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2

The problem with your code is the tr command and your (wrong) assumptions about item[0] and item[1]. There are of course various ways to handle that; here is one way (staying close to your approach): while IFS=, read left right do output_names+=( "${left// }" ) output_plots+=( "${right// }" ) done <list (I've only depicted the loop changes, ...


0

This returns a string with spaces: item=$(echo $item | tr "," "\n") change it like this to have an array: item=($(echo $item | tr "," "\n")) output: ** output_names: blue red orange baseball university school desk monitor earphone ** output_plots: none none plot none none none plot none none There may be better ways to achieve your task tough


1

A neat way to do this is to use a bash array to split up a string on spaces. You can declare an array simply by using brackets: var="129 148 181" vars=( $var ) echo "First word of var: '${vars[0]}'" echo "Second word of var: '${vars[1]}'" echo "Third word of var: '${vars[2]}'" echo "Number of words in var: '${#vars[@]}'"


2

Assuming that backslashes themselves are also escaped in your strings (as \x5c, presumably), which udev seems to do, you should use Bash's printf builtin: printf -v translated '"%b"' "$ID_FS_LABEL_ENC" If we try that on your example string: $ ID_FS_LABEL_ENC='New\x20Folder' $ printf -v translated '"%b"' "$ID_FS_LABEL_ENC" $ echo "Translated to: ...


0

In addition to jasonwryan's suggestion, you can use cut: echo $var | cut -d' ' -f1 The above cuts the echo output with a space delimiter (-d ' ') and outputs the first field (-f1)


1

Try this: string=$'New\x20Folder' or string="New\x20Folder" string="$(echo -e "$string")"


2

Bash only, by using a variable: # code: shopt -s extglob A="$PWD//"; echo "Original: $A"; echo "Result: ${A//+(\/)//}" # output: Original: /home/myhome/Projects/Bob/build// Result: /home/myhome/Projects/Bob/build/ // = search and replace, keep searching and replacing +(/) = match one or more of "/" // = replace with, "/" For a better visual ...


4

You mean: pdflatex "$1" && evince "${1%.tex}.pdf"


0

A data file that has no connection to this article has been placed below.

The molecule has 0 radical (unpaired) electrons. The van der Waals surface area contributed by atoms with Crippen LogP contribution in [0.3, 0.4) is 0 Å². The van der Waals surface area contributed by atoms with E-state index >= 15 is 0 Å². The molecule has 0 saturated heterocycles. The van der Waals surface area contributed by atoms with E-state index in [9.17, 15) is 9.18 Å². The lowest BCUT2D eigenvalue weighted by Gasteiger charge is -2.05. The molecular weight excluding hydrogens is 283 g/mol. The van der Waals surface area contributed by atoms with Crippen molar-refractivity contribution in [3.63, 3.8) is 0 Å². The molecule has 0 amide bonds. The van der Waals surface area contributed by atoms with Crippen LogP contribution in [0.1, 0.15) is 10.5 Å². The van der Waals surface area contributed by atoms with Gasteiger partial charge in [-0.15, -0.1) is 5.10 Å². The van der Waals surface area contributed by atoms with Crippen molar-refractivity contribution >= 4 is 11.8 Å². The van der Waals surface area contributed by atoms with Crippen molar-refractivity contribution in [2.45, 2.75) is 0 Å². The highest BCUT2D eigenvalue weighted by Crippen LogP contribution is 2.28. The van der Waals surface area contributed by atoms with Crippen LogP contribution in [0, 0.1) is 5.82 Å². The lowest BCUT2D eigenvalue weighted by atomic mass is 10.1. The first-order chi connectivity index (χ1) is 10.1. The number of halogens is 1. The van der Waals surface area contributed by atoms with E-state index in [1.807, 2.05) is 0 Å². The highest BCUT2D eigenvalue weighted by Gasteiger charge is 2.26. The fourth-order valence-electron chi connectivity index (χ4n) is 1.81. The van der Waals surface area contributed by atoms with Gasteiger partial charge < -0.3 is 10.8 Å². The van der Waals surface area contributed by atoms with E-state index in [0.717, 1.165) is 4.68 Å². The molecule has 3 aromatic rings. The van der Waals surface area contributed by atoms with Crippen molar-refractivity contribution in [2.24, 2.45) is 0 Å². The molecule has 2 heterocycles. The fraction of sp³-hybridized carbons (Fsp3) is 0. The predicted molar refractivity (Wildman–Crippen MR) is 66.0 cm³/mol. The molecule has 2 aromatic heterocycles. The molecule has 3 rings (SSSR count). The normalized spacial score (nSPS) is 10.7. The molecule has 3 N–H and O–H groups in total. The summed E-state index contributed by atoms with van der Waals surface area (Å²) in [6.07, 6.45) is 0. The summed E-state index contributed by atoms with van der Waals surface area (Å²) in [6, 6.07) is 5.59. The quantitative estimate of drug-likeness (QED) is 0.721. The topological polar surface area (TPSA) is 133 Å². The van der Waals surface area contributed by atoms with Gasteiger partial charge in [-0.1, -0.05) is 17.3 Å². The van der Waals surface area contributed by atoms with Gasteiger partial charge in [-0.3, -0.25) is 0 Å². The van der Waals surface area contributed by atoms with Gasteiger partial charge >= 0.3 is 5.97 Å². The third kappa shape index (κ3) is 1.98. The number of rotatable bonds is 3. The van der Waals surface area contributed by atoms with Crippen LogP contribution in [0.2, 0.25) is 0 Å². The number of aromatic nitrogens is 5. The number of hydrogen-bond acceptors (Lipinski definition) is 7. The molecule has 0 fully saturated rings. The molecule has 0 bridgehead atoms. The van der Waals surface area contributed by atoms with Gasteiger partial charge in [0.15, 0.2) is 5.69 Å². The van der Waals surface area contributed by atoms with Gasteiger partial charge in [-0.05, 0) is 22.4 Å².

what about pdflatex "$1" && evince "${1%.tex}.pdf" where ${x%suffixe} will delete suffixe from end of ${x}


1

If you add set -vx under #!/bin/bash and then run your script you will see: [[ active port: <analog-output-speaker> == active port: <analog-output-speaker> ]] And you can see the strings are not the same because first string has some spaces. for removing whole string's spaces you can use: trim -d '[[:space:]] for removing leading ...


0

Non-printables troubling you. Try this: $ hash=" active port: <analog-output-speaker>%%%%%" $ echo $hash active port: <analog-output-speaker>%%%%% $ echo "<$hash>" < active port: <analog-output-speaker>%%%%%> $ if [[ "$hash" =~ "active port" ]]; then echo matched; else echo no match; fi matched $ if [[ "$hash" =~ "non ...


3

Always quote variables you say echo $hash but that strips leading and trailing whitespace and condenses all internal spaces. it does not show the content of the variable $hash say instead echo "<$hash>" and you will see the leading whitespace. It looks like pulse audio is using a tab before the word active. So put a tab at the start of the value in ...


13

I don't know if your version of sed will be binary-clean or if will choke on what it thinks are really long lines in its input, but barring those issues, editing the string in-place should work. To see whether it does, compare the old and new versions with cmp -l. It should tell you whether or not the only three differences between the two files are those 3 ...


0

To compare each line to previous starting from second: awk ' NR==1{ split($0,U,"") next} { s=split($0,A,"") f=1 if(length(U)>s) s=length(U) for(i=1;i<=s;i++) if(A[i]==U[i]&&f!=0) printf("%s",A[i]) else { f=0 ...


0

If the two files are guaranteed to be differing one possibility is f1=FILE0000010985.LOG f2=FILE0000010999.LOG for ((l=0; l<${#f1}; l++)) do [[ ${f1:0:l} != "${f2:0:l}" ]] && break done printf "%s\n" "${f1:0:l-1}" (If files may be equal an additional test has to be added.)


1

Pure bash solution. Notice that the output for 1 and 2 is FILE00000109, not FILE0000010. #!/bin/bash arr=(FILE0000010985.LOG FILE0000010999.LOG FILE0000011000.LOG ) for (( i=0; i<${#arr[@]}; ++i )) ; do for (( j=i + 1; j<${#arr[@]}; ++j )) ; do x=${arr[i]} y=${arr[j]} p=0 while [[ ${x:0:p} == ${y:0:p} ...



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